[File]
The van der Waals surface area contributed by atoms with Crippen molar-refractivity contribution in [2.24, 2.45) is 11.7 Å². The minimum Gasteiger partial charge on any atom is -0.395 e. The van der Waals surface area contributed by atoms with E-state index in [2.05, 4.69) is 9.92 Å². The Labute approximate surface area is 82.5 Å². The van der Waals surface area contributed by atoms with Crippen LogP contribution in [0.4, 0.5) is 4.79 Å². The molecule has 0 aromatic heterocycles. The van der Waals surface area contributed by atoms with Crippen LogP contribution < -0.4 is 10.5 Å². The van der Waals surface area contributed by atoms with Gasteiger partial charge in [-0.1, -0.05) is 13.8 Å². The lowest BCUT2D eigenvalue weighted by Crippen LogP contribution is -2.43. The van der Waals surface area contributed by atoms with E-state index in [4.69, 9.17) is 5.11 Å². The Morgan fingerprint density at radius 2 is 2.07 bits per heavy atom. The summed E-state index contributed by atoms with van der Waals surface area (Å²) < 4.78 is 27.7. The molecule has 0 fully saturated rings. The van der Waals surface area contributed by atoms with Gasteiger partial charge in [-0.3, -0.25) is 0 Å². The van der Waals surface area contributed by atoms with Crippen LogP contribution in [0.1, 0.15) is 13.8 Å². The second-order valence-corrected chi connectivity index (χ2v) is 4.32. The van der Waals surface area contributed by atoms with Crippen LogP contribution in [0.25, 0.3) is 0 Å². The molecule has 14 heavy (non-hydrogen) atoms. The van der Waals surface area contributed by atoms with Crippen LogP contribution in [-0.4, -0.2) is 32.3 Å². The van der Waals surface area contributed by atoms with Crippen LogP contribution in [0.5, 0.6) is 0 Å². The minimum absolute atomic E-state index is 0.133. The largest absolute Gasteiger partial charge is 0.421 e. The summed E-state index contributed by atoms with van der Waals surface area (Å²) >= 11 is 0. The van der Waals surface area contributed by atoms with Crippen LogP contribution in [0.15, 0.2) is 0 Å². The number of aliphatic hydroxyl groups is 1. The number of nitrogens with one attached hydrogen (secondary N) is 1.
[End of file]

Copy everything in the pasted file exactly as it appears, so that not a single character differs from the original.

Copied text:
The van der Waals surface area contributed by atoms with Crippen molar-refractivity contribution in [2.24, 2.45) is 11.7 Å². The minimum Gasteiger partial charge on any atom is -0.395 e. The van der Waals surface area contributed by atoms with E-state index in [2.05, 4.69) is 9.92 Å². The Labute approximate surface area is 82.5 Å². The van der Waals surface area contributed by atoms with Crippen LogP contribution in [0.4, 0.5) is 4.79 Å². The molecule has 0 aromatic heterocycles. The van der Waals surface area contributed by atoms with Crippen LogP contribution < -0.4 is 10.5 Å². The van der Waals surface area contributed by atoms with Gasteiger partial charge in [-0.1, -0.05) is 13.8 Å². The lowest BCUT2D eigenvalue weighted by Crippen LogP contribution is -2.43. The van der Waals surface area contributed by atoms with E-state index in [4.69, 9.17) is 5.11 Å². The Morgan fingerprint density at radius 2 is 2.07 bits per heavy atom. The summed E-state index contributed by atoms with van der Waals surface area (Å²) < 4.78 is 27.7. The molecule has 0 fully saturated rings. The van der Waals surface area contributed by atoms with Gasteiger partial charge in [-0.3, -0.25) is 0 Å². The van der Waals surface area contributed by atoms with Crippen LogP contribution in [0.1, 0.15) is 13.8 Å². The second-order valence-corrected chi connectivity index (χ2v) is 4.32. The van der Waals surface area contributed by atoms with Crippen LogP contribution in [0.25, 0.3) is 0 Å². The molecule has 14 heavy (non-hydrogen) atoms. The van der Waals surface area contributed by atoms with Crippen LogP contribution in [-0.4, -0.2) is 32.3 Å². The van der Waals surface area contributed by atoms with Crippen LogP contribution in [0.5, 0.6) is 0 Å². The minimum absolute atomic E-state index is 0.133. The largest absolute Gasteiger partial charge is 0.421 e. The summed E-state index contributed by atoms with van der Waals surface area (Å²) >= 11 is 0. The van der Waals surface area contributed by atoms with Crippen LogP contribution in [0.15, 0.2) is 0 Å². The number of aliphatic hydroxyl groups is 1. The number of nitrogens with one attached hydrogen (secondary N) is 1.